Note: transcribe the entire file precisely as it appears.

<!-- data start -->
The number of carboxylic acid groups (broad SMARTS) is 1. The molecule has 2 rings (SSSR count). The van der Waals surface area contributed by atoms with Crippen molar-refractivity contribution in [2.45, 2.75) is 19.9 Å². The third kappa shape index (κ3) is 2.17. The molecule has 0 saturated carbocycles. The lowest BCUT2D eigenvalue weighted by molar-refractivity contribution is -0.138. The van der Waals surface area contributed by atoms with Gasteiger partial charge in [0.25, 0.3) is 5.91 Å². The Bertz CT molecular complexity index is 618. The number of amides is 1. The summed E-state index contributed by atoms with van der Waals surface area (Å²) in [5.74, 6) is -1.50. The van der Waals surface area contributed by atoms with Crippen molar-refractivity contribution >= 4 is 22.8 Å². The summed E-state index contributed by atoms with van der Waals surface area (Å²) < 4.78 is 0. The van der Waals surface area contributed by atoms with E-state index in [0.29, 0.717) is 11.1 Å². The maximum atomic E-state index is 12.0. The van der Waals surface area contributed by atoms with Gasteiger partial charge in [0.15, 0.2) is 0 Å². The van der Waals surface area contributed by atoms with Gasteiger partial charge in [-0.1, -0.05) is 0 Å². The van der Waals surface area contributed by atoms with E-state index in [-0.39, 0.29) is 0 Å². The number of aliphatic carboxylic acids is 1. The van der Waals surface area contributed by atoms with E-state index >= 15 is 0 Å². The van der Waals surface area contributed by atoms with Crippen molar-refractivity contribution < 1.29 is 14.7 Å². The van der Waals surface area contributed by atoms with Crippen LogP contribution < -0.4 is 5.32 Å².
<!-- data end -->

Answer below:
The number of carboxylic acid groups (broad SMARTS) is 1. The molecule has 2 rings (SSSR count). The van der Waals surface area contributed by atoms with Crippen molar-refractivity contribution in [2.45, 2.75) is 19.9 Å². The third kappa shape index (κ3) is 2.17. The molecule has 0 saturated carbocycles. The lowest BCUT2D eigenvalue weighted by molar-refractivity contribution is -0.138. The van der Waals surface area contributed by atoms with Gasteiger partial charge in [0.25, 0.3) is 5.91 Å². The Bertz CT molecular complexity index is 618. The number of amides is 1. The summed E-state index contributed by atoms with van der Waals surface area (Å²) in [5.74, 6) is -1.50. The van der Waals surface area contributed by atoms with Crippen molar-refractivity contribution >= 4 is 22.8 Å². The summed E-state index contributed by atoms with van der Waals surface area (Å²) < 4.78 is 0. The van der Waals surface area contributed by atoms with E-state index in [0.29, 0.717) is 11.1 Å². The maximum atomic E-state index is 12.0. The van der Waals surface area contributed by atoms with Gasteiger partial charge in [0.15, 0.2) is 0 Å². The van der Waals surface area contributed by atoms with Gasteiger partial charge in [-0.1, -0.05) is 0 Å². The van der Waals surface area contributed by atoms with E-state index in [-0.39, 0.29) is 0 Å². The number of aliphatic carboxylic acids is 1. The van der Waals surface area contributed by atoms with E-state index >= 15 is 0 Å². The van der Waals surface area contributed by atoms with Crippen molar-refractivity contribution < 1.29 is 14.7 Å². The van der Waals surface area contributed by atoms with Crippen LogP contribution < -0.4 is 5.32 Å².